There was a report last month that the Indians were discussing a multi-year contract extension with Jason Kipnis, but the second baseman told Paul Hoynes of the Cleveland Plain Dealer today that talks have stopped for the time being.
“Once the regular season started, the negotiations stopped,” said Kipnis before Friday’s game against the Rays. “We didn’t want the distraction during the season. I think they felt the same way.”
Kipnis barely has one year of major league service under his belt and likely won’t qualify for arbitration for the first time until after the 2014 season, so there isn’t a huge sense of urgency to get a deal done right now. However, the Indians clearly view him as a big part of their future. The 26-year-old batted .255/.335/.379 with 14 home runs, 76 RBI, 31 stolen bases and a .714 OPS in 152 games last season. He plans to talk with the club again after the season.
The Indians were also reportedly discussing an extension with left fielder Michael Brantley, but it’s not clear if those talks have also been tabled.
The Oakland Athletics have activated DH Billy Butler from the 7-day concussion disabled list.
Butler, you’ll recall, suffered a concussion last weekend in a clubhouse fight with teammate Danny Valencia. The two have since apologized to each other and to the A’s organization for creating what would, if everyone’s being honest, serve as the dramatic peak of the A’s disappointing year.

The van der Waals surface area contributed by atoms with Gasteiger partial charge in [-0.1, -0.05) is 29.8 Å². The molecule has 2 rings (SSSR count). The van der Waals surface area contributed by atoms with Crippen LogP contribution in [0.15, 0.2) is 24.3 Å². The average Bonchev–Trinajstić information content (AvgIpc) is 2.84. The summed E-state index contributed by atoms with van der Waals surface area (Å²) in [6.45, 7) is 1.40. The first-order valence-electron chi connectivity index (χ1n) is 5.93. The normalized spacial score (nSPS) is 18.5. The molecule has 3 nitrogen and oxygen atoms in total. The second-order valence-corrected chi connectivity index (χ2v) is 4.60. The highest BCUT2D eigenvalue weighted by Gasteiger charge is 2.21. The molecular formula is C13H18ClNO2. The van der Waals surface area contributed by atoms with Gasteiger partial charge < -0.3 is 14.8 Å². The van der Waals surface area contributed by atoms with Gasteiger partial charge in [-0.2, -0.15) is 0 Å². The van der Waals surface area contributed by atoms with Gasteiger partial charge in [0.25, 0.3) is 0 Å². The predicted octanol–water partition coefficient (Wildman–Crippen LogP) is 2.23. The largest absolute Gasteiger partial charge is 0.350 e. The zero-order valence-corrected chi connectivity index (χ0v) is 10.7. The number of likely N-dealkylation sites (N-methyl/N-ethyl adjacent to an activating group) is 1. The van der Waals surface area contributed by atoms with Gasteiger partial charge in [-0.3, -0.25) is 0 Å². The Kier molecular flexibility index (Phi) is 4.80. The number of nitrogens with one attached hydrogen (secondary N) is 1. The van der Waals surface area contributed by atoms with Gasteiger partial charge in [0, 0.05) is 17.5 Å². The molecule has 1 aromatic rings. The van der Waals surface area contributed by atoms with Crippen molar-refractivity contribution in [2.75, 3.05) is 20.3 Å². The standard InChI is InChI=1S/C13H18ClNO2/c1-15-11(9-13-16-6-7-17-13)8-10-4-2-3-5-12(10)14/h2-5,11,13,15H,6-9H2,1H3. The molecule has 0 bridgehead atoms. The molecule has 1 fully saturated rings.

Speaking of disappointing, Butler is hitting.286/.338/.419 with four homers and 30 RBI in 228 plate appearances this season.
FOX Sports’ Jon Morosi reports that Tim Tebow’s baseball workout, which will take place tomorrow in Los Angeles, will be attended by scouts from “roughly half” of the 30 major league teams. Morosi noted in a later tweet that a lot of the people going to see the workout are people “with influence.” That could mean that people are taking him seriously. It could mean that people want to gawk. The proof will ultimately be in the pudding.
As we’ve noted, Tebow is 29 and he asn’t played competitive baseball since high school. While some people who have watched him work out have said complimentary things about his preparation and approach, an anonymous scout told ESPN.com last week that Tebow’s swing is so long it might “take out the front row.”
Color us skeptical until someone who works for a club, as opposed to people who have been invited to coach him, pitch to him or work out with him, says that Tebow has a chance.